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ERIC Number: ED352653
Record Type: Non-Journal
Publication Date: 1992-Mar
Pages: 14
Abstractor: N/A
Reference Count: N/A
"Touched with Hallowed Fire"--Milton's Early Poetry: The Confirmation of a Teacher.
Langford, Thomas A.
It is general knowledge that John Milton, when he came to Cambridge, chose not to proceed into the official ministry of the church, but to dedicate his life instead to the calling of literature. If, indeed, Milton rejected the official ministry of the church, after completing the education leading to it, choosing to teach through poetry rather than through sermon, it should be possible to find in his work not only exquisite verse, but elements of his doctrine as well. His readers are his church, and whether or not his teaching is accepted, his "pupils" are entranced by the music of his poetry. Milton's poetry as well as his prose all contribute to his underlying purpose to be a "herald of heavenly truth from God to man," and readers are affected by both the message and the song. Analysis of three poems from Milton's early period, the "Ode on Christ's Nativity,""Comus," and "Lycidas," demonstrate Milton's teacherly vocation, developing first in his intent to take priestly orders, through his revulsion from that goal, to his final decision that he could best employ his talent for teaching through poetry rather than pulpit. If the later great poems reveal him at work in this vocation, these earlier works reflect the development and confirmation of his intent. (PRA)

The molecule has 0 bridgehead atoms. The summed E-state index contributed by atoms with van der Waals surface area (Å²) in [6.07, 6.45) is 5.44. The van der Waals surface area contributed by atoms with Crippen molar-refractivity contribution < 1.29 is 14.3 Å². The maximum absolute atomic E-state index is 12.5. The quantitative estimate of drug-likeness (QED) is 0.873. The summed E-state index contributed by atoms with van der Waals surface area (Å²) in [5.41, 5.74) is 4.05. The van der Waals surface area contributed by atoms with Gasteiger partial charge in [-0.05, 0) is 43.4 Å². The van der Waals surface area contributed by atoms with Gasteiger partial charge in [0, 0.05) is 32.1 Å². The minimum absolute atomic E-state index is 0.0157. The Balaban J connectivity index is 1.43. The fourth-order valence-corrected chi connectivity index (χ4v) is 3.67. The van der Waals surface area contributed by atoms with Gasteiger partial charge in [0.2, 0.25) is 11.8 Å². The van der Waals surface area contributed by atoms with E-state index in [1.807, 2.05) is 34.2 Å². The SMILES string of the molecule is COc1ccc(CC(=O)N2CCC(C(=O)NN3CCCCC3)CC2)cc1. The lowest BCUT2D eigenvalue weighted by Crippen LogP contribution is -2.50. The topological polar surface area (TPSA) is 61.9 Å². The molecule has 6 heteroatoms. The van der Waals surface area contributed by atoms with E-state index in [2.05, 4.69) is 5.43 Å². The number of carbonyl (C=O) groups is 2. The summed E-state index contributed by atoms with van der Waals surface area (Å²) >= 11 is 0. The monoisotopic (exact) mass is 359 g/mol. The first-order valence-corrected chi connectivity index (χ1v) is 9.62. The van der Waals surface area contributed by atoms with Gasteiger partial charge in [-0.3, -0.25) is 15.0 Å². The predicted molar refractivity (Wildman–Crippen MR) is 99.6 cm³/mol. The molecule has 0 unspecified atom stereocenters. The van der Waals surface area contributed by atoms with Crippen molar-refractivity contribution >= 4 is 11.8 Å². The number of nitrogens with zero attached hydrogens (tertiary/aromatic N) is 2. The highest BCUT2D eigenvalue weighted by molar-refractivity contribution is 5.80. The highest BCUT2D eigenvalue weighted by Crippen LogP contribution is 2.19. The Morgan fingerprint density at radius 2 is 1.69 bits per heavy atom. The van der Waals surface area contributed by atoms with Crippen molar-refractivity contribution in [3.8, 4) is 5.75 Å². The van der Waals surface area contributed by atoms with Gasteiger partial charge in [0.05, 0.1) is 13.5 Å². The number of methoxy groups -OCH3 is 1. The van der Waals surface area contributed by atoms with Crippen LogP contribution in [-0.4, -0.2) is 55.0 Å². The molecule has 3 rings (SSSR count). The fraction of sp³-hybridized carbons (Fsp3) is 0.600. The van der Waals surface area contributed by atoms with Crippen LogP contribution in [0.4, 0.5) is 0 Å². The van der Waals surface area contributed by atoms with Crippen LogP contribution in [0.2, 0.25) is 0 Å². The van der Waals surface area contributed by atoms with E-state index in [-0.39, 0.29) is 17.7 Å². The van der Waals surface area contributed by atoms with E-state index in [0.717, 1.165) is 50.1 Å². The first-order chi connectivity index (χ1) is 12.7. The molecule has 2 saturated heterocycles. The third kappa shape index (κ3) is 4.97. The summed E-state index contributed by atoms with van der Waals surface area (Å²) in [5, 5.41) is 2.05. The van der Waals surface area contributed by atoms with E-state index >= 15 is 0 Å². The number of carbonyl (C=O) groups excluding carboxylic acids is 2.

Publication Type: Opinion Papers; Speeches/Meeting Papers
Education Level: N/A
Audience: N/A
Language: English
Sponsor: N/A
Authoring Institution: N/A